Big Ten athletic directors have a lot of decisions to make for the future, including the possibility of playing nine or even 10 conference home games per season starting in 2014. If the league does go that route, Ohio State athletic director Gene Smith has an idea.
"I would like to see more neutral sites in those scenarios," Smith told ESPN.com. "We've got a great stadium in Chicago, one in Detroit, one in Indianapolis, and now we have the East Coast. So I can see more neutral sites for conference games."
The idea wouldn't be totally new for the Big Ten. In 2010, there were two such neutral-site league games, as Indiana played Penn State at FedEx Field in Landover, Md., and Northwestern and Illinois met in Wrigley Field. The game between the Wildcats and Illini drew a lot of attention, though not always for the best reasons as the field dimensions didn't exactly turn out as expected.
The Big Ten also discussed the possibility of using NFL stadiums and even Major League Baseball parks for big events to kick off the season when the Pac-12 scheduling alliance was announced. With that alliance dead, perhaps the conference could generate some early season buzz instead with league games at such sites.
"Neutral sites are great; those are just great opportunities," Northwestern athletic director Jim Phillips told ESPN.com. "They have to be in the right places and have the right matchups, but the fans have responded in a positive way to some of those neutral-site games. We need to listen to them and we need to pay attention to those things. We may not do everything that the fans want, but that’s what's made our game so great and more popular than it’s ever been."
The addition of Maryland and Rutgers to the league in 2014 brings more possibilities, as the Terrapins and Scarlet Knights both have pro stadiums nearby. Rutgers played Army at MetLife Stadium in 2010, and in Yankee Stadium in 2011. The school reportedly received a $2.7 million payday for the 2010 game, nearly twice what it made in a typical home game.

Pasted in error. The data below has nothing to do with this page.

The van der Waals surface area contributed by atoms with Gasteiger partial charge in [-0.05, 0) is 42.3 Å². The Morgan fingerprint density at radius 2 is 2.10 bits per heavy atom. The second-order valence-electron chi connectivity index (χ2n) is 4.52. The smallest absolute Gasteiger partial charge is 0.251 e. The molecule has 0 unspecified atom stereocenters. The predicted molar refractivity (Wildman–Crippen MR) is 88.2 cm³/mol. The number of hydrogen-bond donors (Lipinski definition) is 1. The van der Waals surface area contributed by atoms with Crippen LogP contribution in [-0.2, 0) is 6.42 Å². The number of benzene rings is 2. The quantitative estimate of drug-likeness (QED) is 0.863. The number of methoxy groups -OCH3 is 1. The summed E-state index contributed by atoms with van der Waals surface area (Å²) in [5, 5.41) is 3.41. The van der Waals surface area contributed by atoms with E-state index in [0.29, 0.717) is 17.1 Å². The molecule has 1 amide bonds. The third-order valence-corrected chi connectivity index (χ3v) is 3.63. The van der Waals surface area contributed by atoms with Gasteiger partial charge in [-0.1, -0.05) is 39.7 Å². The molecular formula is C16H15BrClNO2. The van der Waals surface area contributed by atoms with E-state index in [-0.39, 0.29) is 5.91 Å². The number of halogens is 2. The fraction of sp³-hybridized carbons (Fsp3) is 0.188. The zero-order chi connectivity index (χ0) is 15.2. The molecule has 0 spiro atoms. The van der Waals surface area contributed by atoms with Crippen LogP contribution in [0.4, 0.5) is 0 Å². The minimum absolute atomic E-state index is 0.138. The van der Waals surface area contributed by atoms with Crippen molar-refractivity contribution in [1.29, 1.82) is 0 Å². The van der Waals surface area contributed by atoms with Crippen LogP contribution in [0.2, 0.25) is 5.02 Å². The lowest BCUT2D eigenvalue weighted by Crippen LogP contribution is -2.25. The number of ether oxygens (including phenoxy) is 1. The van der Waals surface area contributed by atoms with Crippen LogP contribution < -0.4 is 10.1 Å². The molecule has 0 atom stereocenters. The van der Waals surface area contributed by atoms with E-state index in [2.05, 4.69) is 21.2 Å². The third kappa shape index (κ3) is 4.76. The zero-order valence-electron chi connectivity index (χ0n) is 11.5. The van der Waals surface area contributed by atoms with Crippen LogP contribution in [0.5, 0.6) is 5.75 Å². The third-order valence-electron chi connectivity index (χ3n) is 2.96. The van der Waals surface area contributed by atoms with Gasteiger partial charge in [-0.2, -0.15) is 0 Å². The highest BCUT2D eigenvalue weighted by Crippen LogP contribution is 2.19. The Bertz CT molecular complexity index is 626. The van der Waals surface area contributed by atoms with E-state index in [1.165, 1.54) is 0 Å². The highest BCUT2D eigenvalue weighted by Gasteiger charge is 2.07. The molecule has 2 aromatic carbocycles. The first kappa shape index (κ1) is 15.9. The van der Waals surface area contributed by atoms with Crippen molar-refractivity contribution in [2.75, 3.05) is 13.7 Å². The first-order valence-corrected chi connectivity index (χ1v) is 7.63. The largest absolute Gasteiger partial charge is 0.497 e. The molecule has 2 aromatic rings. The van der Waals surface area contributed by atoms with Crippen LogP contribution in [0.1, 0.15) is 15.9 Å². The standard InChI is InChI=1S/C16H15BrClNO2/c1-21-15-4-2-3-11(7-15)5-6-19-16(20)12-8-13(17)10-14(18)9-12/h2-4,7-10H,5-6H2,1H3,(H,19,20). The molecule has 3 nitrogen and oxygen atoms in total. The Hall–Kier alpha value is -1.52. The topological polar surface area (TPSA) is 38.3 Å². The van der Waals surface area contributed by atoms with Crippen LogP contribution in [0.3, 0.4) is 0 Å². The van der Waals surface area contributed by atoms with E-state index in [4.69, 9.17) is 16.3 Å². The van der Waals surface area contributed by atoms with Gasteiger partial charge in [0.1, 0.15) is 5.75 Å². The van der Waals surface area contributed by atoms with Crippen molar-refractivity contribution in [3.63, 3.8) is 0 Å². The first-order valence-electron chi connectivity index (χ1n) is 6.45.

The finances are tough to ignore. Rutgers' High Point Solutions Stadium seats about 53,000, and Maryland's Byrd Stadium has a capacity of about 54,000. How much more money could those two cash-strapped athletic programs make if, say, Rutgers played Michigan in MetLife (capacity: 82,500) or the Terps moved a home game against Ohio State to FedEx Field (91,700)? Indiana's "home game" against Penn State at the Redskins' stadium let the Hoosiers pocket an extra $2 million.
But teams also have to weigh that cash infusion against the loss of some home-field advantage and potentially angering their most loyal customers. And let's be honest: teams like Ohio State, Michigan and Penn State never have to worry about giving up a home game, so neutral site conference games benefit them.
"We are definitely open to that conversation, because it does a couple of things," Rutgers athletic director Tim Pernetti told ESPN.com. "From a business perspective, it gives us an opportunity to generate a much more significant amount of revenue on a one-game basis. For our opponent, especially the ones with big alumni bases in this region, it gives them the opportunity to have access to more seats.
"But it's not something we're going to get in the habit of doing. I think when the schedule allows the opportunity to do it, maybe once every three-to-five years, we'd consider doing that. But I think the most important thing is to deliver the best games and the best atmospheres on our campus."
A lot of ideas will be tossed around by league athletic directors in the next several months. We'll see if neutral-site conference games gains much traction.